The pandemic and our growing vocabulary
Like a bolt out of the blue, it came visiting and mankind was clearly not prepared for it and was brought to its knees. For eight weeks the world was literally brought to a standstill. Nothing has been more humbling. This unseen enemy, that last October did not exist anywhere, has done more damage to life and living than anything has done in a century. In March, The World Health Organisation (W.H.O.) labelled it a “pandemic” – an epidemic that has reached more than 210 countries around the world and has killed more than 371,000 globally including more than 270 in Nigeria. Named coronavirus disease 2019 (alias COVID-19) is also known by scientists asSARS-CoV2.
They still are unravelling the mystery of the novel virus.
With billions around the world on lockdown for unending weeks and some 16,000 planes grounded, many writers have written about the impact and various aspects of the troublesome microorganism that has disrupted global supply chains and changed how we work, learn and play. Yet, one area worth considering, in a lighter but reflective mood, is how our collective vocabulary have grown in the last three months. How often do you ordinarily hear the word, epidemiologist or the expression, verbal autopsy – if you are not a doctor? Thanks to the pandemic, they have been made famous. This article will run through a few words and expressions that have suddenly become commonplace in so short a time.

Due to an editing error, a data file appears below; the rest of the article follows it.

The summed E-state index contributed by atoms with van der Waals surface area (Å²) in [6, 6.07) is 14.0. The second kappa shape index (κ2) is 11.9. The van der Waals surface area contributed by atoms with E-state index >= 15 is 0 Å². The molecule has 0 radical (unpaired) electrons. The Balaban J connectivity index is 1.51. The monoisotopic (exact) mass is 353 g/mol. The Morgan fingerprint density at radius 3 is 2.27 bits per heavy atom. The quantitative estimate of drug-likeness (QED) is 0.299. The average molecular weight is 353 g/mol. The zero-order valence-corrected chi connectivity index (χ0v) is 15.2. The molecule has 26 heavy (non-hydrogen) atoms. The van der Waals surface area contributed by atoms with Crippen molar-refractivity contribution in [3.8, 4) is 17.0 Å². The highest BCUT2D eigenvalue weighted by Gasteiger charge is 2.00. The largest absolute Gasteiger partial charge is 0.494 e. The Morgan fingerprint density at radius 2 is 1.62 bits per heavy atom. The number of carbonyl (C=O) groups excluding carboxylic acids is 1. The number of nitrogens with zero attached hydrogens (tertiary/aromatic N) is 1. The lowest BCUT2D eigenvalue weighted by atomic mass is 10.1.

Nigeria recorded its (first) index case of coronavirus on February 27, 2020. According to the Nigeria Centre for Disease Control (NCDC), confirmed cases– that is, those who test COVID-19 positive – in the country on May 30, 2020 had since risen to nearly 10,000 – to be precise, 9,855– based on 60,825 tests with 2,856 discharged. There is widespread evidence of community transmission. Lagos State, with 48 per cent of the cases remains the epicentre (an expression first used for Wuhan, China where it originated from). The NCDC numbers imply that about 84 per cent of those tested turned out COVID-19 negative. Do they have the antibodies? That might require antibody testing. “Do you have pre-existing health conditions?” You may statistically, have a higher mortality risk? However, patients with low enough viral load are discharged. The good news for now, is that at about three per cent, Nigeria’s mortality rate is about half the global average of about six per cent.
How do you know that you have caught the virus? “If you have the symptoms: a fever, a dry cough, sneezing, difficulty breathing etc; “call the NCDC number” or see your doctor. Yet, if you are asymptomatic – that is, you have it without symptoms and therefore you do not know – you still can infect others!” Hence, you need to wear a nose mask to protect others, just in case you have it, whether you know or not.
Also, observe social distancing now for clarity relabelled: physical distancing. That has been defined as two metres. How can a virus be so powerful as to severely upset our social lives? That explains the widespread defiance and Nigerian psychological resistance well summed as: “Ba korona.” (There is no Corona). After two states suffered explosion of outbreak, nobody seriously needs convincing: “Zouna a gida. Korona ba wasa ba!” (Stay home. Corona is real).